"People argued, haggled, shouted, sang. They hawked and touted their wares, and loudly declaimed the superiority of their merchandise. ... Richard could smell food. All kinds of food: the smells of curries and spices seemed to predominate, with, beneath them, the smells of grilling meats and mushrooms. Stalls had been set up all through the shop, next to, or even on, counters that, during the day, had sold perfume, or watches, or amber, or silk scarves. Everybody was buying. Everybody was selling. Richard listened to the market cries as he began to wander through the crowds.This long quote from Neil Gaiman's Neverwhere suggests the exceptional way that the author uses food in his vivid descriptions during the unexpected and uncanny adventures of Richard, the central character. Food provides one of the ways of highlighting connections between the very strange dual worlds of London that Richard discovers. As one of the inhabitants of the unseen part of London explained to him:
'"Lovely fresh dreams. First-class nightmares. We got ’em. Get yer lovely nightmares here.'
"'Weapons! Arm yourself! Defend your cellar, cave or hole! You want to hit ’em? We got ’em. Come on, darling, come on over here . . .'
"'Rubbish!' screamed a fat, elderly woman, in Richard’s ear, as he passed her malodorous stall.
"'Junk!' she continued. “Garbage! Trash! Offal! Debris! Come and get it! Nothing whole or undamaged! ...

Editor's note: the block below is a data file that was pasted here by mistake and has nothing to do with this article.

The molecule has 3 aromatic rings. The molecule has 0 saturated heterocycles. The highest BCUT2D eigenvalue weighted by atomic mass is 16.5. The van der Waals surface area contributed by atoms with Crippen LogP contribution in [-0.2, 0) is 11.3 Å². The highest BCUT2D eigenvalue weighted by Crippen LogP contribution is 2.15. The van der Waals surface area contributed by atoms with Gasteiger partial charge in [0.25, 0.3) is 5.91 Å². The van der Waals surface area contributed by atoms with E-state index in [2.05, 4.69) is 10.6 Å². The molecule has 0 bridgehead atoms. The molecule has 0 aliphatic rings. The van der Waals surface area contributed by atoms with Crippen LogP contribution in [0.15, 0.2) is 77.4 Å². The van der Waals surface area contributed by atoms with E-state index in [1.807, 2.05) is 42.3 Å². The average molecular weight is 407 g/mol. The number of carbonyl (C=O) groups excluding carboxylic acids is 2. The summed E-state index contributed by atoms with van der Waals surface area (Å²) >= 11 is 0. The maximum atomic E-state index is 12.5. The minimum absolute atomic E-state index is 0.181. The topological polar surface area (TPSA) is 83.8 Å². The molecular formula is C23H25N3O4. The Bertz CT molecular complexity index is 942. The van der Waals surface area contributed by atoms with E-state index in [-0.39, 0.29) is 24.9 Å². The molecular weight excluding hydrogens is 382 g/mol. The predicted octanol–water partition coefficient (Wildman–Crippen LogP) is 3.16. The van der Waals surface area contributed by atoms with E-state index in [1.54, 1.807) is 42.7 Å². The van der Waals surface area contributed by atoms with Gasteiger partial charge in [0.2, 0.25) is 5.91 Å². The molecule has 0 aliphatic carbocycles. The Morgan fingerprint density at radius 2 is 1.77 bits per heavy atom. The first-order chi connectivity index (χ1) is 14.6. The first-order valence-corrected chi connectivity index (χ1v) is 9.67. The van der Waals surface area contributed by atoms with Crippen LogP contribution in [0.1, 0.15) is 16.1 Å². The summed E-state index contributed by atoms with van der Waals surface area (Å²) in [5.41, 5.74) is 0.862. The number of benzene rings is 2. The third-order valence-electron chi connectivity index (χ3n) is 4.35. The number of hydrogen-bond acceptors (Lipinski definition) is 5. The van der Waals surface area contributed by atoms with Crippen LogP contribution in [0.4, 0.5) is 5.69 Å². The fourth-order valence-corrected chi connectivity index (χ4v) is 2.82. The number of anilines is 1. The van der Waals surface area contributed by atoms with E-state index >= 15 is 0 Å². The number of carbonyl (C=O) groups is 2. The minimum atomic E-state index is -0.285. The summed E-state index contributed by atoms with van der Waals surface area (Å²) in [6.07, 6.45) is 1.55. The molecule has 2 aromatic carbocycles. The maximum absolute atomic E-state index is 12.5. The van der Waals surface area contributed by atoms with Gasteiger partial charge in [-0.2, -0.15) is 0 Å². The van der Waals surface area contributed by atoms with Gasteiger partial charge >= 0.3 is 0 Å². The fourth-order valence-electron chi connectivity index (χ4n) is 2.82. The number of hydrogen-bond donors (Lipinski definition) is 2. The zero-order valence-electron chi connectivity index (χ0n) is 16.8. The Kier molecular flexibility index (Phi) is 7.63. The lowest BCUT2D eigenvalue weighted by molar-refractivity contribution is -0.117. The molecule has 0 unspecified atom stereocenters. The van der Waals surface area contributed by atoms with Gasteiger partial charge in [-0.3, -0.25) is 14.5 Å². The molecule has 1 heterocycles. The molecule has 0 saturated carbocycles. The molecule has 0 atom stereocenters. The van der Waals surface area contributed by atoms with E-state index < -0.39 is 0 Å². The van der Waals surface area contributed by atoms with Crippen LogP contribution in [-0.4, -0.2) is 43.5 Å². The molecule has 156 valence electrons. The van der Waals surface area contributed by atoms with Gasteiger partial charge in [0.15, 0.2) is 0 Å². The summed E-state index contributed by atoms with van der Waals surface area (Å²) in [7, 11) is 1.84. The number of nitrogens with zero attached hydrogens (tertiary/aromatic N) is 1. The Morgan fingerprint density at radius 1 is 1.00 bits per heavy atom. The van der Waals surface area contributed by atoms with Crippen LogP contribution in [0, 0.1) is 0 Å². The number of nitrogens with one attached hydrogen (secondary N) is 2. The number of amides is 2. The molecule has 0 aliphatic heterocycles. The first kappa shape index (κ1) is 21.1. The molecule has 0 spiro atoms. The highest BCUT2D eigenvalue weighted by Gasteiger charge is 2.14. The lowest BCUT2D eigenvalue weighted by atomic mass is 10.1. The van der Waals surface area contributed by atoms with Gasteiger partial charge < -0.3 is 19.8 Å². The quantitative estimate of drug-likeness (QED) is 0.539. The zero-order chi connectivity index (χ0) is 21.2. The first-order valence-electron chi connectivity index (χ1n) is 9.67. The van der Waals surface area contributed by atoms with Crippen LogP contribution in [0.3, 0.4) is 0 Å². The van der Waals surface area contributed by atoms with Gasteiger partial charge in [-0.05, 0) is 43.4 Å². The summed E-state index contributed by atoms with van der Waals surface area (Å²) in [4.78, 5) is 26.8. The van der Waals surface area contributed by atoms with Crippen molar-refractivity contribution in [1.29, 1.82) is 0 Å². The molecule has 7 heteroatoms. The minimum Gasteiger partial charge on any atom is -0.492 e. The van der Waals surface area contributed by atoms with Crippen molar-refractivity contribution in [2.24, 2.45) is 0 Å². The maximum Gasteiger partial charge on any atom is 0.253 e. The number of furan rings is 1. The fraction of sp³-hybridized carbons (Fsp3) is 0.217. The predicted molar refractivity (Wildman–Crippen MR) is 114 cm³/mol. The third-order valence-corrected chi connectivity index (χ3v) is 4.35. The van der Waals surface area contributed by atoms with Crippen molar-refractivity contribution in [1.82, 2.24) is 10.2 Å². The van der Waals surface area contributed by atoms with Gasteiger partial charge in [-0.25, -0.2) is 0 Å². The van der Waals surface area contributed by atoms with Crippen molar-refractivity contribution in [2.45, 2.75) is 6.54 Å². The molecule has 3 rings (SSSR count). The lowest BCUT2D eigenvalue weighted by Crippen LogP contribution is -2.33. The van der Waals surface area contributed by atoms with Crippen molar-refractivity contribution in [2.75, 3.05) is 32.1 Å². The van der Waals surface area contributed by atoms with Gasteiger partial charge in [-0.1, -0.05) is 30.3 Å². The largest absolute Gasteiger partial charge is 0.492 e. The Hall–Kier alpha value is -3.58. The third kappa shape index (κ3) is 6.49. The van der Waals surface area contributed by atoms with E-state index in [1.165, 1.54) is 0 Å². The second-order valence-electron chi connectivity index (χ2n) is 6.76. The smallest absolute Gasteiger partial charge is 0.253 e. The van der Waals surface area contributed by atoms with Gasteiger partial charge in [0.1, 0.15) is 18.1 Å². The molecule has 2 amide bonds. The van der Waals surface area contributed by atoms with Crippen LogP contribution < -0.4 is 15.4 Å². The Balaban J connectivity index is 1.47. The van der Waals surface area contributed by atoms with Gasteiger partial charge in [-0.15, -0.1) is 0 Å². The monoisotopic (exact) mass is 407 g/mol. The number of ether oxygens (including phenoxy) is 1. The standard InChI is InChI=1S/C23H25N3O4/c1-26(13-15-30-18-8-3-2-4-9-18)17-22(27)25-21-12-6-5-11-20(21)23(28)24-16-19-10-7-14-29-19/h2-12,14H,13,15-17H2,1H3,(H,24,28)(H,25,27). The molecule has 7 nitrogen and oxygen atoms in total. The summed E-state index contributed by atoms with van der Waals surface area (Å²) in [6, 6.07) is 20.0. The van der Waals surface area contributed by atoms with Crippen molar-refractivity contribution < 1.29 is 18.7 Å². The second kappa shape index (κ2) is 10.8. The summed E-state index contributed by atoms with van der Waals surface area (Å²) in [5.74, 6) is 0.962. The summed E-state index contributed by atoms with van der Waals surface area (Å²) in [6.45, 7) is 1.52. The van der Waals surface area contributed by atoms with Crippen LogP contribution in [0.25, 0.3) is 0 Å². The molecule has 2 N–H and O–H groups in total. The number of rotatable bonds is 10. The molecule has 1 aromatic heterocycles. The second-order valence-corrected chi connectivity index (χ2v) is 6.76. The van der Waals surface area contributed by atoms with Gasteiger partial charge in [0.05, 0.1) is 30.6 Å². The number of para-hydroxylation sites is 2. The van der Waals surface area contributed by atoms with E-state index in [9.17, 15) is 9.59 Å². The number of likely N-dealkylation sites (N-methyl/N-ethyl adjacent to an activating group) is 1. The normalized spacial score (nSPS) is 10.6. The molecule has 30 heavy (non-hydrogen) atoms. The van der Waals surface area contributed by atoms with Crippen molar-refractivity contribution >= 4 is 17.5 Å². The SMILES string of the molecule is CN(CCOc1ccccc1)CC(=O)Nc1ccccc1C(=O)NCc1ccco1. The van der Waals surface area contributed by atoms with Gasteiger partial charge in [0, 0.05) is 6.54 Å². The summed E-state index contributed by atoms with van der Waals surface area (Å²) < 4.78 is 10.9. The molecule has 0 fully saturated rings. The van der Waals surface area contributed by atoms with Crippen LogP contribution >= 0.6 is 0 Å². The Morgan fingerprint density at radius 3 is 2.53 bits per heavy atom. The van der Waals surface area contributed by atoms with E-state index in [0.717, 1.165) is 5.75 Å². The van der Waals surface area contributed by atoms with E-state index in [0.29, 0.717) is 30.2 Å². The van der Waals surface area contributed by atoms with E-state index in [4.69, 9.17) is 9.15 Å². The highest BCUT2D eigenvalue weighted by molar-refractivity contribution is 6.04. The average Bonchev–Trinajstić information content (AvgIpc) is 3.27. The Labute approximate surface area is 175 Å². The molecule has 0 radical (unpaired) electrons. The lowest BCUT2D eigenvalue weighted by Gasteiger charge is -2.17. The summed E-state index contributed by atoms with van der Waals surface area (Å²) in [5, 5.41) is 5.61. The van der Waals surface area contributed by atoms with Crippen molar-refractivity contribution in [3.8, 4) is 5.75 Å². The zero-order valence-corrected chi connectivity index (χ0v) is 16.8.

"And every few stalls there would be somebody selling food. Some of them had food cooking over open fires: curries, and potatoes, and chestnuts, and huge mushrooms, and exotic breads. Richard found himself wondering why the smoke from the fires didn’t set off the building’s sprinkler system. ...
"Another whiff of cooking food wafted across the floor, and Richard, who had managed to forget how hungry he was ever since he had declined the prime cut of roast cat— he could not think how many hours before— now found his mouth watering, and his thinking processes beginning to grind to a halt.
"The iron-haired woman running the next food stall he came to did not reach to Richard’s waist. When Richard tried to talk to her, she shook her head, drew a finger across her lips. She could not talk, or did not talk, or did not want to talk. Richard found himself conducting the negotiations for a cottage cheese and lettuce sandwich, and a cup of what looked and smelled like a form of home-brewed lemonade, in dumb-show. His food cost him a ballpoint pen, and a book of matches he had forgotten he had. The little woman must have felt that she had got by far the better of the deal, for, as he took his food, she threw in a couple of small, nutty biscuits.
"Richard stood in the middle of the throng, listening to the music— someone was, for no reason that Richard could easily discern, singing the lyrics of “Greensleeves” to the tune of “Great Balls of Fire”— watching the bizarre bazaar unfold around him, and eating his sandwiches. He realized as he finished the last of the sandwiches that he had no idea how anything he had just eaten had tasted, and he resolved to slow down, and chew the biscuits more slowly. He sipped the lemonade, making it last." (Neverwhere, Author's Preferred Text, pp. 118-121)